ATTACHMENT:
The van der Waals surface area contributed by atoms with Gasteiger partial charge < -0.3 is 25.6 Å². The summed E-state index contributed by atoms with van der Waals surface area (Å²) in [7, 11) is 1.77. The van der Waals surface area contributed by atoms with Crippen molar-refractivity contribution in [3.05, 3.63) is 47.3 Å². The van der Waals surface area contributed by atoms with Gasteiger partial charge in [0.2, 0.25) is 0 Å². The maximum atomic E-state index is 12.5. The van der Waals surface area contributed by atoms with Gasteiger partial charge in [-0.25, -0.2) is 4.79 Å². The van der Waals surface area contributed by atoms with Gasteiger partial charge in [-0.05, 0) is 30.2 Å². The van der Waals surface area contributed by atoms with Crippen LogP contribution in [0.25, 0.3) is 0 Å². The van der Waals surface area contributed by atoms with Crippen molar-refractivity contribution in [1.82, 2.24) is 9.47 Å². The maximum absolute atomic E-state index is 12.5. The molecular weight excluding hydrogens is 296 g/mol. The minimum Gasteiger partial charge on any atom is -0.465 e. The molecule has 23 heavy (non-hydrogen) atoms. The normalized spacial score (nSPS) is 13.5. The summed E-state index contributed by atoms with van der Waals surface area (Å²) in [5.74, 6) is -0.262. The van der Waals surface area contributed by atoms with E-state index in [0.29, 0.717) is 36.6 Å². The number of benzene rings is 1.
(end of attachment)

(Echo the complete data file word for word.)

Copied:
The van der Waals surface area contributed by atoms with Gasteiger partial charge < -0.3 is 25.6 Å². The summed E-state index contributed by atoms with van der Waals surface area (Å²) in [7, 11) is 1.77. The van der Waals surface area contributed by atoms with Crippen molar-refractivity contribution in [3.05, 3.63) is 47.3 Å². The van der Waals surface area contributed by atoms with Gasteiger partial charge in [0.2, 0.25) is 0 Å². The maximum atomic E-state index is 12.5. The van der Waals surface area contributed by atoms with Gasteiger partial charge in [-0.25, -0.2) is 4.79 Å². The van der Waals surface area contributed by atoms with Gasteiger partial charge in [-0.05, 0) is 30.2 Å². The van der Waals surface area contributed by atoms with Crippen LogP contribution in [0.25, 0.3) is 0 Å². The van der Waals surface area contributed by atoms with Crippen molar-refractivity contribution in [1.82, 2.24) is 9.47 Å². The maximum absolute atomic E-state index is 12.5. The molecular weight excluding hydrogens is 296 g/mol. The minimum Gasteiger partial charge on any atom is -0.465 e. The molecule has 23 heavy (non-hydrogen) atoms. The normalized spacial score (nSPS) is 13.5. The summed E-state index contributed by atoms with van der Waals surface area (Å²) in [5.74, 6) is -0.262. The van der Waals surface area contributed by atoms with E-state index in [0.29, 0.717) is 36.6 Å². The number of benzene rings is 1.